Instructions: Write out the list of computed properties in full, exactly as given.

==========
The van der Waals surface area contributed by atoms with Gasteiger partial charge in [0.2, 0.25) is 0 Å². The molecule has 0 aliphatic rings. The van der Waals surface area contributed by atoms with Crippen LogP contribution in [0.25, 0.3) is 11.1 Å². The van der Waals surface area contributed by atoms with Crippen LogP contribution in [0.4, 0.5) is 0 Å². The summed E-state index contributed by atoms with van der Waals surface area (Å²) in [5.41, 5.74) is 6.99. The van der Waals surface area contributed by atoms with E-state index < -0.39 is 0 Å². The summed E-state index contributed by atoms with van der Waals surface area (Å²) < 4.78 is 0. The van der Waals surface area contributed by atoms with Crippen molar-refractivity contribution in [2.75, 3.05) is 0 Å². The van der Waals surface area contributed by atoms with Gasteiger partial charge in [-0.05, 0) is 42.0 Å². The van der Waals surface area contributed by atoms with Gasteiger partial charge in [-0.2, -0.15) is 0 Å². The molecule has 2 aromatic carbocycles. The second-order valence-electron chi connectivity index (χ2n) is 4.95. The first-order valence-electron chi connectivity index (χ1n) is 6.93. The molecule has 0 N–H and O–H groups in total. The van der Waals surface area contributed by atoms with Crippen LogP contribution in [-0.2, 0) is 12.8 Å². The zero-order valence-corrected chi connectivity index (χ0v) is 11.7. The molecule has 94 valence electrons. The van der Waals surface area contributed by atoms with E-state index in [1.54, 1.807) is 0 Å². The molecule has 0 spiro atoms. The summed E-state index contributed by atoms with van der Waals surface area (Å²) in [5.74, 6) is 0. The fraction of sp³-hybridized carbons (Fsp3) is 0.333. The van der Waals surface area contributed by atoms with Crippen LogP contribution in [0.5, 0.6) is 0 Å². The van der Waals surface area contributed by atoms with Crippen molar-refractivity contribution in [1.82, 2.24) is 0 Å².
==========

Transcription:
The van der Waals surface area contributed by atoms with Gasteiger partial charge in [0.2, 0.25) is 0 Å². The molecule has 0 aliphatic rings. The van der Waals surface area contributed by atoms with Crippen LogP contribution in [0.25, 0.3) is 11.1 Å². The van der Waals surface area contributed by atoms with Crippen LogP contribution in [0.4, 0.5) is 0 Å². The summed E-state index contributed by atoms with van der Waals surface area (Å²) in [5.41, 5.74) is 6.99. The van der Waals surface area contributed by atoms with E-state index < -0.39 is 0 Å². The summed E-state index contributed by atoms with van der Waals surface area (Å²) < 4.78 is 0. The van der Waals surface area contributed by atoms with Crippen molar-refractivity contribution in [2.75, 3.05) is 0 Å². The van der Waals surface area contributed by atoms with Gasteiger partial charge in [-0.05, 0) is 42.0 Å². The van der Waals surface area contributed by atoms with Gasteiger partial charge in [-0.2, -0.15) is 0 Å². The molecule has 2 aromatic carbocycles. The second-order valence-electron chi connectivity index (χ2n) is 4.95. The first-order valence-electron chi connectivity index (χ1n) is 6.93. The molecule has 0 N–H and O–H groups in total. The van der Waals surface area contributed by atoms with Crippen LogP contribution in [-0.2, 0) is 12.8 Å². The zero-order valence-corrected chi connectivity index (χ0v) is 11.7. The molecule has 94 valence electrons. The van der Waals surface area contributed by atoms with E-state index in [1.54, 1.807) is 0 Å². The molecule has 0 spiro atoms. The summed E-state index contributed by atoms with van der Waals surface area (Å²) in [5.74, 6) is 0. The fraction of sp³-hybridized carbons (Fsp3) is 0.333. The van der Waals surface area contributed by atoms with Crippen LogP contribution in [0.5, 0.6) is 0 Å². The van der Waals surface area contributed by atoms with Crippen molar-refractivity contribution in [1.82, 2.24) is 0 Å².